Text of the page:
Recapping Xamarin Highlights from .NET Conf 2020
Tuesday, we kicked off the 10th .NET Conf with nonstop sessions from .NET team and community members! Xamarin had a huge presence throughout Day 1, and we got a ton of questions about all the things we showed off. Here’s a recap of what you might have seen and how you can get started using it today!
The new Xamarin experience
It was a pleasure to be on the virtual stage with Scott Hunter to kick off the keynote talking about all of the great new productivity features for Xamarin developers. I will go into a deep dive of all the features, but if you missed the keynote checkout my demo right here:
If you missed any of the action over the past 2 days? Watch all the .NET Conf sessions on the dotNET Youtube! Now, let’s get into all the new features.
XAML Hot Reload “2.0”
We shipped XAML Hot Reload as a stable feature in November 2019, and we heard two pieces of feedback right off the bat: first, it had to refresh the whole page, and second, it didn’t support Xamarin.Forms UWP apps. We’ve spent the last year rearchitecting XAML Hot Reload to use the same underlying technology that UWP and WPF XAML Hot Reload uses, giving you:
- Blazing fast reloads
- Xamarin.Forms UWP support
- Better state management – only what changes gets reloaded, not the whole page
- A Live Visual Tree to see the elements in your running app
We’re putting the finishing touches on this new XAML Hot Reload, but it’s still available to you today with the latest Visual Studio 2019 release (16.8). To turn on XAML Hot Reload “2.0”, go to Tools > Options > Debugging > Hot Reload and select Changes only as the Xamarin.Forms Hot Reload mode.
iOS Development on PC
Now that you’re iterating on your Xamarin.Forms UIs quicker with XAML Hot Reload, let’s streamline your workflow so you can debug your app on your iPhone without needing a Mac!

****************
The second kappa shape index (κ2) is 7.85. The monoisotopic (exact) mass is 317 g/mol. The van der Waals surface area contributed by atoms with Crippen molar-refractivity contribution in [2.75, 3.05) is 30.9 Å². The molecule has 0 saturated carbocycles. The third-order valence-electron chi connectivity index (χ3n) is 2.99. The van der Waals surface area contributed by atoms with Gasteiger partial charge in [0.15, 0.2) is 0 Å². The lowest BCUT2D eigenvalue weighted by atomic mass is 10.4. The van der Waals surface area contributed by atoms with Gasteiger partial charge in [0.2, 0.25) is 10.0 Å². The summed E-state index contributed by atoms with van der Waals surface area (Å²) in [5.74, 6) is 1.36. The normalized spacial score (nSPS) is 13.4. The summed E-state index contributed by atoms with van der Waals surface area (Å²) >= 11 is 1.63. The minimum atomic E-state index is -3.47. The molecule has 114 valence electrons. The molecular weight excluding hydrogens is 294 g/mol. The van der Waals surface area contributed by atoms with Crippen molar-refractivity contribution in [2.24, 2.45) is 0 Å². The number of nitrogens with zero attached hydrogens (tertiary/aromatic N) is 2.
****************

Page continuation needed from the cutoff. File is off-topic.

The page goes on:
First, you need to enable Xamarin Hot Restart in Tools > Options > Preview Features > Enable Xamarin Hot Restart and install iTunes from either the Microsoft Store or Apple’s website. Open iTunes and plug in your iOS device, then restart Visual Studio.
When you set your build configuration to target the iPhone CPU, your device will pop up as a deployment target. Once you choose to debug to the device, you’ll be prompted to log in with your Apple Developer Program credentials (currently, only paid accounts are supported, but free account support is on the roadmap). Then, Visual Studio will automatically provision your device for debugging.
Now you can hit F5 and start debugging onto your iOS device. Visual Studio might prompt you to open the app on the iPhone, but if you pair to a Mac and do a remote iOS build, Visual Studio will be able to launch the app on its own afterwards.
If you’re looking for a way to screen mirror your iOS device onto your PC, I highly recommend Reflector 3 which I use for all my demos!
Xamarin.Forms 5 is packed with new features and controls to make your UIs beautiful with less code. Learn more about some of what’s coming with this next release from David Ortinau’s blog post. Also, checkout the full session that David and I did on Day 1 of .NET Conf 2020:
Check out today’s talks!
Day 2 just wrapped up, but there is a full slate of content today, including a few familiar faces from our Xamarin community:
Cross-platform Applications with Xamarin.Forms – Codrina Merigo – 00:30 (PT) | 08:30 (UTC)
3D Printed Bionic Hand – a Little IoT and a Xamarin Mobile App – Clifford Agius – 07:00 (PT) | 15:00 (UTC)
ML.NET, Azure and Xamarin: Best Friends Forever – Veronika Kolesnikova – 12:30 (PT) | 20:30 (UTC)
Validation Rules for Xamarin – Luis Matos – 13:30 (PT) | 21:30 (UTC)
Build native and hybrid mobile apps with Mobile Blazor Bindings – Eilon Lipton – 15:30 (PT) | 23:30 (UTC)